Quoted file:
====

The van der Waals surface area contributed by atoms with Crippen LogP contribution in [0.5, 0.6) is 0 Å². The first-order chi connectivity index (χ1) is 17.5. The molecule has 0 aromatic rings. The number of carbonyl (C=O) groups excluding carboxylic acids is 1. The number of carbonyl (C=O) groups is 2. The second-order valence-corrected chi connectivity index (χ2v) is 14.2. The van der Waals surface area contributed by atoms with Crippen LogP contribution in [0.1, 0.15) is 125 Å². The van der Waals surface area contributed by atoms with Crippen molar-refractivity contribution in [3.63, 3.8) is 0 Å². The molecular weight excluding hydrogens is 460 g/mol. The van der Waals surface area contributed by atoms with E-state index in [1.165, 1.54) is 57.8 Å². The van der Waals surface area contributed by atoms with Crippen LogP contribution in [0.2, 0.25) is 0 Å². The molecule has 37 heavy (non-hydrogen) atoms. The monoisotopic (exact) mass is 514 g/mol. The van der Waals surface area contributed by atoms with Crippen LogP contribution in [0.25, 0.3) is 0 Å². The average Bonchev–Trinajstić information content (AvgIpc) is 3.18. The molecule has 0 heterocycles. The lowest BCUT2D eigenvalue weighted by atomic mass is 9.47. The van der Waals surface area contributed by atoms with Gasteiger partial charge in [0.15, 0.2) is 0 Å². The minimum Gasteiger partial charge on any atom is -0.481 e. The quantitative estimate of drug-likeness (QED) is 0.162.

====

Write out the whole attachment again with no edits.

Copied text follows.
The van der Waals surface area contributed by atoms with Crippen LogP contribution in [0.5, 0.6) is 0 Å². The first-order chi connectivity index (χ1) is 17.5. The molecule has 0 aromatic rings. The number of carbonyl (C=O) groups excluding carboxylic acids is 1. The number of carbonyl (C=O) groups is 2. The second-order valence-corrected chi connectivity index (χ2v) is 14.2. The van der Waals surface area contributed by atoms with Crippen LogP contribution in [0.1, 0.15) is 125 Å². The van der Waals surface area contributed by atoms with Crippen molar-refractivity contribution in [3.63, 3.8) is 0 Å². The molecular weight excluding hydrogens is 460 g/mol. The van der Waals surface area contributed by atoms with E-state index in [1.165, 1.54) is 57.8 Å². The van der Waals surface area contributed by atoms with Crippen LogP contribution in [0.2, 0.25) is 0 Å². The molecule has 37 heavy (non-hydrogen) atoms. The monoisotopic (exact) mass is 514 g/mol. The van der Waals surface area contributed by atoms with Crippen LogP contribution in [0.25, 0.3) is 0 Å². The average Bonchev–Trinajstić information content (AvgIpc) is 3.18. The molecule has 0 heterocycles. The lowest BCUT2D eigenvalue weighted by atomic mass is 9.47. The van der Waals surface area contributed by atoms with Gasteiger partial charge in [0.15, 0.2) is 0 Å². The minimum Gasteiger partial charge on any atom is -0.481 e. The quantitative estimate of drug-likeness (QED) is 0.162.